It's not the restaurant you think it is... | CookingDistrict.com

It's not the restaurant you think it is...

Oftentimes the best way to describe something is to describe it by what it’s not, like Michael Mina’s newest restaurant, XIV, slated to open October 16th in Los Angeles, California. It’s not fine dining and it’s not family-style. Though it is small plates, the food isn’t meant for sharing. He’s calling it social dining and not casual dining.

There is only one price for each dish on the menu —$8 per person —and the table must order the same items much like a family-style menu, only the food comes out individually plated and on a tray placed in the center of the table. Diners will have to pull their own plates. The following courses arrive in a continuous stream, in the same manner—a create-your-own-tasting menu, of sorts. No more portioning, no serving, no sharing. It’ll have the customary multi-course tasting menu options, but courses won’t be interspersed with cumbersome silverware swap-outs; eating utensils simply arrive with the food and on the tray.

Running the lines are chef Steven Fretz, protege of chef/restauranteur George Morrone, and trailblazing pastry chef, Jordan Kahn, whose resume includes the French Laundry, Per Se, and Alinea. XIV will be Mina’s fourteenth restaurant in the US, one of which is Stonehill Tavern in Dana Point.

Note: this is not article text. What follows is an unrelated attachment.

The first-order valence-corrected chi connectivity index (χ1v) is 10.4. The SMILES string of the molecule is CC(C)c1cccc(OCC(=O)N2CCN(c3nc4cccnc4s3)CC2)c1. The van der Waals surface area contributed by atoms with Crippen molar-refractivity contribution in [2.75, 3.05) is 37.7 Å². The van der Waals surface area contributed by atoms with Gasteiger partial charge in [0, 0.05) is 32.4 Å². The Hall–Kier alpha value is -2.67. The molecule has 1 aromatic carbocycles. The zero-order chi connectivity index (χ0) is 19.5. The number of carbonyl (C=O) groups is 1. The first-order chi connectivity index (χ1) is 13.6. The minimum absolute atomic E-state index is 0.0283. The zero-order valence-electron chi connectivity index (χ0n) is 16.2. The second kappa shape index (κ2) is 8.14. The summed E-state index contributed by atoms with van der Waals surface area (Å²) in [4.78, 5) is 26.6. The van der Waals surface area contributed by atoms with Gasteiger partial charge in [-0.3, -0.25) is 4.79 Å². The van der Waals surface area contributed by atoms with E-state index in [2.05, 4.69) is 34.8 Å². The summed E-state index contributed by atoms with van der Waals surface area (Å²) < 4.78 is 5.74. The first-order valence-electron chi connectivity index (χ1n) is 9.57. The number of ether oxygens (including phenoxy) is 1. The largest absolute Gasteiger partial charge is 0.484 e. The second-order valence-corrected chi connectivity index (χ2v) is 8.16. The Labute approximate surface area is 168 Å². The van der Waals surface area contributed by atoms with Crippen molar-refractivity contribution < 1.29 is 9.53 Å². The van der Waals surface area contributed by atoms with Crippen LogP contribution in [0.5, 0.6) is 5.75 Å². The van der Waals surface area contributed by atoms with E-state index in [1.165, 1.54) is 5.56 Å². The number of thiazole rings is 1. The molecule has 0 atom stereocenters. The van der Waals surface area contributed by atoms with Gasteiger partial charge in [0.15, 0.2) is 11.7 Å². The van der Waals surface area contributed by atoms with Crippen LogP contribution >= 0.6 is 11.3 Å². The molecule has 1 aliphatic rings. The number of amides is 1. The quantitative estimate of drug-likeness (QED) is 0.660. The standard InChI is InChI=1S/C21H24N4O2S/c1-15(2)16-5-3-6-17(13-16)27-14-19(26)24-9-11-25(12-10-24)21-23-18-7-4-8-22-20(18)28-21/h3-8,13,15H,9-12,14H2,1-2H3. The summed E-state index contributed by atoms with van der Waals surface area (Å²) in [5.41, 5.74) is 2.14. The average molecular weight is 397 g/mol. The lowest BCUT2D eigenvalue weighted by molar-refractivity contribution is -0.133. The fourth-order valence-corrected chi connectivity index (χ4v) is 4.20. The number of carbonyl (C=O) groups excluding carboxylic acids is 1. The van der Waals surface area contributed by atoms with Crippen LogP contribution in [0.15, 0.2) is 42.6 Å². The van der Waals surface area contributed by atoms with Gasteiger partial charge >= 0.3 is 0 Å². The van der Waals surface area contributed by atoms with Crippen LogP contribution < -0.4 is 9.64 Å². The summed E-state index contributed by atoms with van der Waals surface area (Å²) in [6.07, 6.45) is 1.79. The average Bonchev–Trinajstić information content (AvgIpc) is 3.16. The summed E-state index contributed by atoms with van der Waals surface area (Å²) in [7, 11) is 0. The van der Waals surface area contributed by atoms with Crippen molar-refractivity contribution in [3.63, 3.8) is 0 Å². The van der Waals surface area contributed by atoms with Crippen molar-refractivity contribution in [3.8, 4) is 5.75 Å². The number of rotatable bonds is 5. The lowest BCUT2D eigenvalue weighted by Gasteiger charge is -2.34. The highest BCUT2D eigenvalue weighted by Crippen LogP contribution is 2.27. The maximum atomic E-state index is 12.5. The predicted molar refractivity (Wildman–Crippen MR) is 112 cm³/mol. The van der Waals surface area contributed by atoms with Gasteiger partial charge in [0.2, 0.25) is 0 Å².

What this is not, is a reinvention of Mina's cuisine, showcased in a new restaurant (although the dining room captures a 17th century castle—designed by Philippe Starck—warmed with fireplaces and bookshelves and tempered by a modern stainless steal wall that stages the bar area). Mina’s doing what he does best—refined American cuisine—while taking the formality out of upscale dining.
XIV’s opening is also timely as consumer spending is down and food and energy prices elevated; diners need options to help keep the economy growing. Sometimes changing the cuisine is just not enough. And XIV’s dining style should fill the gaps between the upscale, the small-plates, and casual outlets. This new dining approach shows that cuisine is far from saturated—in concept, in technique, and in dining.

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